Resistance mounts to new file sharing law

A proposed measure to combat illegal file sharing may subject Sweden’s government to a storm of protests similar to the one generated by the signals intelligence law earlier this year.

Resistance mounts to new file sharing law

Forces are mobilizing quickly in a determined effort to defeat the measure, with 16,000 members having joined a group called Stoppa IPRED (‘Stop IPRED’) on the Facebook social networking website .

The group, which references the acronym for the European Union’s Intellectual Property Rights Enforcement Directive on which the proposed legislation is based, is adding 1,000 new members a day and has already begun bombarding Riksdag members with emails protesting the measure.

Christian Engström, vice chairman of the Pirate Party and one of the founders of the Facebook group, is pleased with the number of people who have joined the group, but remains concerned about the bill, which would make it easier for law enforcement officials to hunt down those suspected of illegally downloading and sharing copyrighted material.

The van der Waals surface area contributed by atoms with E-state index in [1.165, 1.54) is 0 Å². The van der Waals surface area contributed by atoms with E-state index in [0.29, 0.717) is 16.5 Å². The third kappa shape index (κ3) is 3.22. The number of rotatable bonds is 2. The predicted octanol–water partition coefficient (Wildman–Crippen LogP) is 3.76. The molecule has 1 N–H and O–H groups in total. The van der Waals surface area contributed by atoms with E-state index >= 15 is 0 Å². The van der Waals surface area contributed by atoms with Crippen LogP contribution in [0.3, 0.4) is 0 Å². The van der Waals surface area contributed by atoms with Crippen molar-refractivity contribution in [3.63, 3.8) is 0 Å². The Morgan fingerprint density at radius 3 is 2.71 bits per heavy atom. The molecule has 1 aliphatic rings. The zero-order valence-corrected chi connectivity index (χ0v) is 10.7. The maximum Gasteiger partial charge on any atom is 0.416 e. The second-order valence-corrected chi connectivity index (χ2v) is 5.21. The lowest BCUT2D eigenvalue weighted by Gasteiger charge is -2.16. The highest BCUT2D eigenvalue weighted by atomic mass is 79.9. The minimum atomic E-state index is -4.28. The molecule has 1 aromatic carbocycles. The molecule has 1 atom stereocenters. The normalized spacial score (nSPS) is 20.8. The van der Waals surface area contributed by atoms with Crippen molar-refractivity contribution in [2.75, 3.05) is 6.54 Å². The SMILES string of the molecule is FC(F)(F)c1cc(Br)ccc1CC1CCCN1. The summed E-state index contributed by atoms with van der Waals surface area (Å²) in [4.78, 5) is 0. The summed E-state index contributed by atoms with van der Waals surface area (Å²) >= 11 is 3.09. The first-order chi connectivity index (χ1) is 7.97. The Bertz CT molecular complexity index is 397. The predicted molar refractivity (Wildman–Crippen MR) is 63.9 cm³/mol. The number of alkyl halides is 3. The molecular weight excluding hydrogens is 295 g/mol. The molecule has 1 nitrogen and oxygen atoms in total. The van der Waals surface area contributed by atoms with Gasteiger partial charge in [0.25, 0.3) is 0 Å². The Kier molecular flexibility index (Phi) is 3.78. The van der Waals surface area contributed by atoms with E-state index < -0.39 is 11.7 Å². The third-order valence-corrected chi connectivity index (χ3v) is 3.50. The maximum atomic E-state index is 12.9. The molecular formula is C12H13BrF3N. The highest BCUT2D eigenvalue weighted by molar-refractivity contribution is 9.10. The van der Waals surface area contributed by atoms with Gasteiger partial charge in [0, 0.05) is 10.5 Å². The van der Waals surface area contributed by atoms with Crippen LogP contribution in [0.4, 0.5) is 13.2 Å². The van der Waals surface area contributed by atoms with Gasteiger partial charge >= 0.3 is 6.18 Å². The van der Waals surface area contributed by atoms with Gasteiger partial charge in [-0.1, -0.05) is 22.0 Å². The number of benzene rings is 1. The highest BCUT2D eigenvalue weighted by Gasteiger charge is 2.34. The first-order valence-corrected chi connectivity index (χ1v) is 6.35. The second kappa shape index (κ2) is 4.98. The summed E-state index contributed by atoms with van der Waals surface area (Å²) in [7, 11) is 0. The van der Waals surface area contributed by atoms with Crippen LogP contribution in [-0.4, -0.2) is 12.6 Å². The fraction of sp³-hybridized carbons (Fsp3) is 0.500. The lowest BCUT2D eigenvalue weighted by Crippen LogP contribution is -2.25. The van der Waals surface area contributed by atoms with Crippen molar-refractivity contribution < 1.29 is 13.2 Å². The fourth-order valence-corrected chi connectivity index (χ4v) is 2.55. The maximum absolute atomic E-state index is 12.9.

According to Sweden’s proposal, copyright holders would be allowed to get a court order requesting the release of information about certain IP addresses if there is probable cause that someone has broken copyright laws.

“Regardless of what you think of file sharing, it’s wrong to leave police work up to private companies,” said Engström, who also expressed fears that regular families in Sweden would likely start receiving threatening letters from record companies.

Engström believe families which are completely innocent will end up paying whatever record companies demand in order to avoid the risk of losing in court and being forced to pay even larger sums.